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Shimmering bamboo-shaped skyscraper to rise in Taipei

Specially structured bird of paradise feathers function like a "black hole"

January 15, 2018 by  
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Scientists have discovered that bird of paradise feathers are physically structured in such a way as to absorb nearly all light that reaches them, much like a black hole. Viewers of the acclaimed nature documentary series Planet Earth may recall the bird of paradise from its featured segment, in which male members of the species display their pitch-black feathers, punctuated with spots of vibrant color, while they dance in hopes of attracting a mate. These feathers are not simply a darker shade of black. In fact, their physical structure enables a level of near-total light absorption that is rare in the animal kingdom. Optical measurements of the bird of paradise feathers indicate that they are capable of absorbing 99.95% of light that reaches it, a similar level of light absorption to man-made ultra-black materials such as the lining of telescopes. “ Evolution sometimes ends up with the same solutions as humans,” said senior author and Yale professor Rick Prum, according to Phys.org . The super-black feathers, coupled with patches of bright color, function as an evolved optical illusion. “An apple looks red to us whether it is sitting in the bright sunlight or in the shade because all vertebrate eyes and brains have special wiring to adjust their perception of the world according to ambient light,” said co-lead author Dakota “Cody” McCoy. “Birds of paradise, with their super-black plumage, increase the brilliance of adjacent colors to our eyes, just as we perceive the red even though the apple is in the shade.” Related: Birds that escape from captivity teach wild birds how to speak (and swear) in English The difference between regular feathers and super-black feathers is found in the structure of the main stem and barbs in the feather. Where regular feather has single barbs attached to the main stem, super-black feathers have many spines that serve to create a dense thicket of feathers. “When you have no flat surfaces, the light gets completely absorbed by the feather,” said McCoy, according to Gizmodo . While these feathers are unusually effective at absorbing light , the light-absorption effect is most strong when seen from directly ahead. Still, the biologically developed super-blackness may offer lessons to engineering humans. “Sexual selection has produced some of the most remarkable traits in nature,” Prum said, according to Phys.org . “Hopefully, engineers can use what the bird of paradise teaches us to improve our own human technologies as well.” Via Gizmodo and Phys.org Images via Ed Shoales/Birds-of-Paradise Project and Yale University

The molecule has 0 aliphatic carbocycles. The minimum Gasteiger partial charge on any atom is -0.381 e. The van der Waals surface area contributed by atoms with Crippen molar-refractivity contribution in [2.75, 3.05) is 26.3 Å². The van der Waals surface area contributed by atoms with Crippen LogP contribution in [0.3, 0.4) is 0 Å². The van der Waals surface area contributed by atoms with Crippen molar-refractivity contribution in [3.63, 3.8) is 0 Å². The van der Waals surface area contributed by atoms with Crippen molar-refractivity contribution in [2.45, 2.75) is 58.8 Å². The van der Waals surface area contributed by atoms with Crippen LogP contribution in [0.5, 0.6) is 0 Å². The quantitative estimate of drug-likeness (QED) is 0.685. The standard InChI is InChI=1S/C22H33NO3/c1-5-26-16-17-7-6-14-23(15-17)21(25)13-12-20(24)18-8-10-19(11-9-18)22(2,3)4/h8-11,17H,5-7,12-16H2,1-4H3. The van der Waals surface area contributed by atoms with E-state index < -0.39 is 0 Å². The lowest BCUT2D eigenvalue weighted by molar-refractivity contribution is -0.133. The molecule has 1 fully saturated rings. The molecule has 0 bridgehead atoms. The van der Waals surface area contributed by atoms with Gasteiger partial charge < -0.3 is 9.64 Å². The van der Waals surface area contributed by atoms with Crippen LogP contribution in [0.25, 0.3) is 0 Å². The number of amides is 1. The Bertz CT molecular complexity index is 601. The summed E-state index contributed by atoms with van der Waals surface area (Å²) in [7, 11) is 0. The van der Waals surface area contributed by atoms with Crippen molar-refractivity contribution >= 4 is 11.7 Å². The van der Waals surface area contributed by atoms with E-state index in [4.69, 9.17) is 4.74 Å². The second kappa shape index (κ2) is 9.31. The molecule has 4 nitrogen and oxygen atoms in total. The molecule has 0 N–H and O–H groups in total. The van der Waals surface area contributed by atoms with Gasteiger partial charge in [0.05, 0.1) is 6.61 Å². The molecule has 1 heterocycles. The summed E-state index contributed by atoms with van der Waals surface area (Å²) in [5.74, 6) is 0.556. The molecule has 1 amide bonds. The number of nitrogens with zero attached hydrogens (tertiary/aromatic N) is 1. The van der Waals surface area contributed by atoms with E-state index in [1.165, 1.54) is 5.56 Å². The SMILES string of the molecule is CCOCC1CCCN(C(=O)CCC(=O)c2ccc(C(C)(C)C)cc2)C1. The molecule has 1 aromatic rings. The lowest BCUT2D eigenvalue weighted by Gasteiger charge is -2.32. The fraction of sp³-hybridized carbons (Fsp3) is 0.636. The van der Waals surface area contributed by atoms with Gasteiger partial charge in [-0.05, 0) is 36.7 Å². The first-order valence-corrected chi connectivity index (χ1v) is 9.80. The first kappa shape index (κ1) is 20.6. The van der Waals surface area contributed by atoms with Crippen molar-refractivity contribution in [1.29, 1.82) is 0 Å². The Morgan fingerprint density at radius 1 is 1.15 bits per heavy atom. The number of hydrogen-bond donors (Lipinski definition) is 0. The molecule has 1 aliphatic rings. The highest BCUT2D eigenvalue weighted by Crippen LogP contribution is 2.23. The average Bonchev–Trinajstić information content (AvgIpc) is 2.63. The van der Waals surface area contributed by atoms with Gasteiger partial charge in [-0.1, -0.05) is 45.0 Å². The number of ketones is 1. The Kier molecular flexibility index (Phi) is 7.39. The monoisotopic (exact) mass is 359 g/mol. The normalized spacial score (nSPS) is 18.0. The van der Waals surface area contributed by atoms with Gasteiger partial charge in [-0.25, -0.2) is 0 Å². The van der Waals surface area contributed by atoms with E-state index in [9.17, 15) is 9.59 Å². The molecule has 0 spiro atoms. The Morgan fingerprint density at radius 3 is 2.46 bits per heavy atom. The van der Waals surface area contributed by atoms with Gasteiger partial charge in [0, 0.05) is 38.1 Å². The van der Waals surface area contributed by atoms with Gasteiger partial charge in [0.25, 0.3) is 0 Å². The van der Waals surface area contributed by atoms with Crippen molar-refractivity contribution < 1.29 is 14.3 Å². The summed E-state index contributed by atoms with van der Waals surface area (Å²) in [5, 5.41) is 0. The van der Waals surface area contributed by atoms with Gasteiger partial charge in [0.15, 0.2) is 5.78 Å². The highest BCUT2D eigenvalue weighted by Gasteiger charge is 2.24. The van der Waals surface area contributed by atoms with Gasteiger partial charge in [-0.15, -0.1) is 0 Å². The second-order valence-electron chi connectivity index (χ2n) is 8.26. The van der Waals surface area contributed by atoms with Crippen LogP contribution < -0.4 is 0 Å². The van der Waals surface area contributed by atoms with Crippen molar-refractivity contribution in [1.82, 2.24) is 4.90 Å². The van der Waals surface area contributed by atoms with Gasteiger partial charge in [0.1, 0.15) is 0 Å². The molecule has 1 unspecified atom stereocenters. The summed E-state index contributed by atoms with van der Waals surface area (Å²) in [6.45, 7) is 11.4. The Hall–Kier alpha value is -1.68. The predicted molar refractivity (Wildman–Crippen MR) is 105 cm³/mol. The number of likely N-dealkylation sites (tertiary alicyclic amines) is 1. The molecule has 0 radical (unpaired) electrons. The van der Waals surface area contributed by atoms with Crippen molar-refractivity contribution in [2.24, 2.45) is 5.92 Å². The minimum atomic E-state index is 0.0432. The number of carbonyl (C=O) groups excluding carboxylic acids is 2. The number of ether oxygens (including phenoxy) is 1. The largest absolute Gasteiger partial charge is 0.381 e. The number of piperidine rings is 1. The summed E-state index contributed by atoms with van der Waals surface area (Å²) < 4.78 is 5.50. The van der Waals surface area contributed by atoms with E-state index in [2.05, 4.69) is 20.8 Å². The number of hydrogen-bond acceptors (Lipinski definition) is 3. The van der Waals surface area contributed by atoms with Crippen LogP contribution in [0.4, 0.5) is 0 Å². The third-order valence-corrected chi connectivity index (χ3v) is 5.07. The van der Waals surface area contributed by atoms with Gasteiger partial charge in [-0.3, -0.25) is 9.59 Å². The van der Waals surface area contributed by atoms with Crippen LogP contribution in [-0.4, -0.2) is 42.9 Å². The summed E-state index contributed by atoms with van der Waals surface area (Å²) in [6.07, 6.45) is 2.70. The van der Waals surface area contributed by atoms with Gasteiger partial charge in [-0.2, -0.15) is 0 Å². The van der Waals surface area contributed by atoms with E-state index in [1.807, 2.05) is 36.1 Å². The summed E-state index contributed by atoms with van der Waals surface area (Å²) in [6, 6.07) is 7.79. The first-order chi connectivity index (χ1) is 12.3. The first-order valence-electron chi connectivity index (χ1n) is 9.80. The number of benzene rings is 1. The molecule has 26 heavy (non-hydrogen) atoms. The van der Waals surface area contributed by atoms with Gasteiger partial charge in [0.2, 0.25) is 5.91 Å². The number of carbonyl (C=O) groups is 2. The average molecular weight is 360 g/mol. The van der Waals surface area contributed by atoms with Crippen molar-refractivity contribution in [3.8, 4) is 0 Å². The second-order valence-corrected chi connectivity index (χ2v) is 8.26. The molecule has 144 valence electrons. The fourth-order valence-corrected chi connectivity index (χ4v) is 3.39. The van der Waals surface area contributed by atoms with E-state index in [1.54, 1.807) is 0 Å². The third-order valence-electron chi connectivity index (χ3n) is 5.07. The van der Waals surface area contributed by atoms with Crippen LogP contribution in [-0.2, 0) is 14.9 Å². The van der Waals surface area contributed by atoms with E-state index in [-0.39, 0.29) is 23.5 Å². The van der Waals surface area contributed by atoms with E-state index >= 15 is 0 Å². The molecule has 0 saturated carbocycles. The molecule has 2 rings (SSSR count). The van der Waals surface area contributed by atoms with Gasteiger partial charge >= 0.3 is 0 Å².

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Specially structured bird of paradise feathers function like a "black hole"

Denmark is cleaning up US pollution in Greenland

January 15, 2018 by  
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Denmark is cleaning up the United State’s mess – literally. Half a century ago, the US abandoned several military bases in Greenland, leaving behind toxic pollution . Now, the Danish government announced that it will foot the bill to clean it up, to the tune of $30 million dollars. After World War II , the US didn’t need it’s Greenland military bases anymore, so it abandoned them without cleaning up after themselves. Since then, Greenland has petitioned Denmark, which controlled the island as a colony during WWII, to clean up the pollution or request that the US do so. It appears that Denmark has opted for the former, and they signed a document last week committing to the cleanup process. Related: Greenland’s ice is melting faster than previously thought Although the extent of the remaining pollution remains unclear, it includes things like 100,000 oil drums at one airfield. Other bases contain radioactive and toxic materials, but those bases aren’t covered under this agreement. The current funding likely won’t cover the entire cleanup efforts, but Denmark has stated that it will make more money available if necessary. For now, specialists will take a look at the sites and determine just how much cleanup is necessary. Via Arctic Now Images via Wikimedia ( 1 , 2 )